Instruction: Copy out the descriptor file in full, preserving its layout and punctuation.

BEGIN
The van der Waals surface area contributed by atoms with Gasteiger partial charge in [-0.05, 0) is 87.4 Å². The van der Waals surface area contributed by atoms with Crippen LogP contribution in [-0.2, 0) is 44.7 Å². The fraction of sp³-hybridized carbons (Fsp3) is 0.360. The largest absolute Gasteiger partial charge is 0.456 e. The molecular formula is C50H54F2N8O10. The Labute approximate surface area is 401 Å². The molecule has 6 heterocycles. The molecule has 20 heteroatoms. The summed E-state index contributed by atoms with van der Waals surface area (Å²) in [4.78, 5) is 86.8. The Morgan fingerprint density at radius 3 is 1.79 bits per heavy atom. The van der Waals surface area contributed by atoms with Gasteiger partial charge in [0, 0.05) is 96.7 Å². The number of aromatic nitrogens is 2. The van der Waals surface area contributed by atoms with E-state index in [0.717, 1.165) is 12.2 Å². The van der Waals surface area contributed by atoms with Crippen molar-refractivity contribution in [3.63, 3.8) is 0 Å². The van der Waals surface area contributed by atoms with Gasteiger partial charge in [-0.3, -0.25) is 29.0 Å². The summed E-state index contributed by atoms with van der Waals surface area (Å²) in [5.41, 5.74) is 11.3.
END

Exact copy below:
The van der Waals surface area contributed by atoms with Gasteiger partial charge in [-0.05, 0) is 87.4 Å². The van der Waals surface area contributed by atoms with Crippen LogP contribution in [-0.2, 0) is 44.7 Å². The fraction of sp³-hybridized carbons (Fsp3) is 0.360. The largest absolute Gasteiger partial charge is 0.456 e. The molecular formula is C50H54F2N8O10. The Labute approximate surface area is 401 Å². The molecule has 6 heterocycles. The molecule has 20 heteroatoms. The summed E-state index contributed by atoms with van der Waals surface area (Å²) in [4.78, 5) is 86.8. The Morgan fingerprint density at radius 3 is 1.79 bits per heavy atom. The van der Waals surface area contributed by atoms with Gasteiger partial charge in [0, 0.05) is 96.7 Å². The number of aromatic nitrogens is 2. The van der Waals surface area contributed by atoms with E-state index in [0.717, 1.165) is 12.2 Å². The van der Waals surface area contributed by atoms with Crippen molar-refractivity contribution in [3.63, 3.8) is 0 Å². The van der Waals surface area contributed by atoms with Gasteiger partial charge in [-0.3, -0.25) is 29.0 Å². The summed E-state index contributed by atoms with van der Waals surface area (Å²) in [5.41, 5.74) is 11.3.